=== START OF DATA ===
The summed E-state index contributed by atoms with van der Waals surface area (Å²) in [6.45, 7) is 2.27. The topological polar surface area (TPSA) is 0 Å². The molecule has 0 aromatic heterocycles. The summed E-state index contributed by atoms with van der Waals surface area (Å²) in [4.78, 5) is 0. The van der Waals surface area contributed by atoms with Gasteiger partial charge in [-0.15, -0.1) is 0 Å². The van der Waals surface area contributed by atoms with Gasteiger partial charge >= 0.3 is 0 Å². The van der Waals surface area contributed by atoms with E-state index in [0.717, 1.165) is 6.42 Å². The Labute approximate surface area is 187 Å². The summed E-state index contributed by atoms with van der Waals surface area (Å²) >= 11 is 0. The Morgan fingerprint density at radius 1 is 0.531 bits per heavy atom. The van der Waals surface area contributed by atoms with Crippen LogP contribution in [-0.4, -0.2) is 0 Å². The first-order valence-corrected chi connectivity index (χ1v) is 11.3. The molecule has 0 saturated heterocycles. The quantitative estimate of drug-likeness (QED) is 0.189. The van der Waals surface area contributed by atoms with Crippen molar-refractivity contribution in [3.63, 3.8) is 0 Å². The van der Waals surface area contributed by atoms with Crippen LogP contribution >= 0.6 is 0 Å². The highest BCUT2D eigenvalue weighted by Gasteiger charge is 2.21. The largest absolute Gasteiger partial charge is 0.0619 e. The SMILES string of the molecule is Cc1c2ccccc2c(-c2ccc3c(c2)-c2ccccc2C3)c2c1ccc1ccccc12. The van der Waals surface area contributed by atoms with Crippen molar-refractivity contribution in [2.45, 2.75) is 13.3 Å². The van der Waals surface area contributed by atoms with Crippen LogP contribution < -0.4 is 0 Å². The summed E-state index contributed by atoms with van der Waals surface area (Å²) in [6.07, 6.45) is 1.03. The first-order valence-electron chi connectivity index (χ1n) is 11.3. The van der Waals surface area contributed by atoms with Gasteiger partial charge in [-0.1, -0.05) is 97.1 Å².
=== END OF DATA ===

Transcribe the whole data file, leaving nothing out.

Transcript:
The summed E-state index contributed by atoms with van der Waals surface area (Å²) in [6.45, 7) is 2.27. The topological polar surface area (TPSA) is 0 Å². The molecule has 0 aromatic heterocycles. The summed E-state index contributed by atoms with van der Waals surface area (Å²) in [4.78, 5) is 0. The van der Waals surface area contributed by atoms with Gasteiger partial charge in [-0.15, -0.1) is 0 Å². The van der Waals surface area contributed by atoms with Gasteiger partial charge >= 0.3 is 0 Å². The van der Waals surface area contributed by atoms with E-state index in [0.717, 1.165) is 6.42 Å². The Labute approximate surface area is 187 Å². The summed E-state index contributed by atoms with van der Waals surface area (Å²) >= 11 is 0. The Morgan fingerprint density at radius 1 is 0.531 bits per heavy atom. The van der Waals surface area contributed by atoms with Crippen LogP contribution in [-0.4, -0.2) is 0 Å². The first-order valence-corrected chi connectivity index (χ1v) is 11.3. The molecule has 0 saturated heterocycles. The quantitative estimate of drug-likeness (QED) is 0.189. The van der Waals surface area contributed by atoms with Crippen molar-refractivity contribution in [3.63, 3.8) is 0 Å². The van der Waals surface area contributed by atoms with Crippen LogP contribution >= 0.6 is 0 Å². The highest BCUT2D eigenvalue weighted by Gasteiger charge is 2.21. The largest absolute Gasteiger partial charge is 0.0619 e. The SMILES string of the molecule is Cc1c2ccccc2c(-c2ccc3c(c2)-c2ccccc2C3)c2c1ccc1ccccc12. The van der Waals surface area contributed by atoms with Crippen molar-refractivity contribution in [2.45, 2.75) is 13.3 Å². The van der Waals surface area contributed by atoms with Crippen LogP contribution < -0.4 is 0 Å². The summed E-state index contributed by atoms with van der Waals surface area (Å²) in [6.07, 6.45) is 1.03. The first-order valence-electron chi connectivity index (χ1n) is 11.3. The van der Waals surface area contributed by atoms with Gasteiger partial charge in [-0.1, -0.05) is 97.1 Å².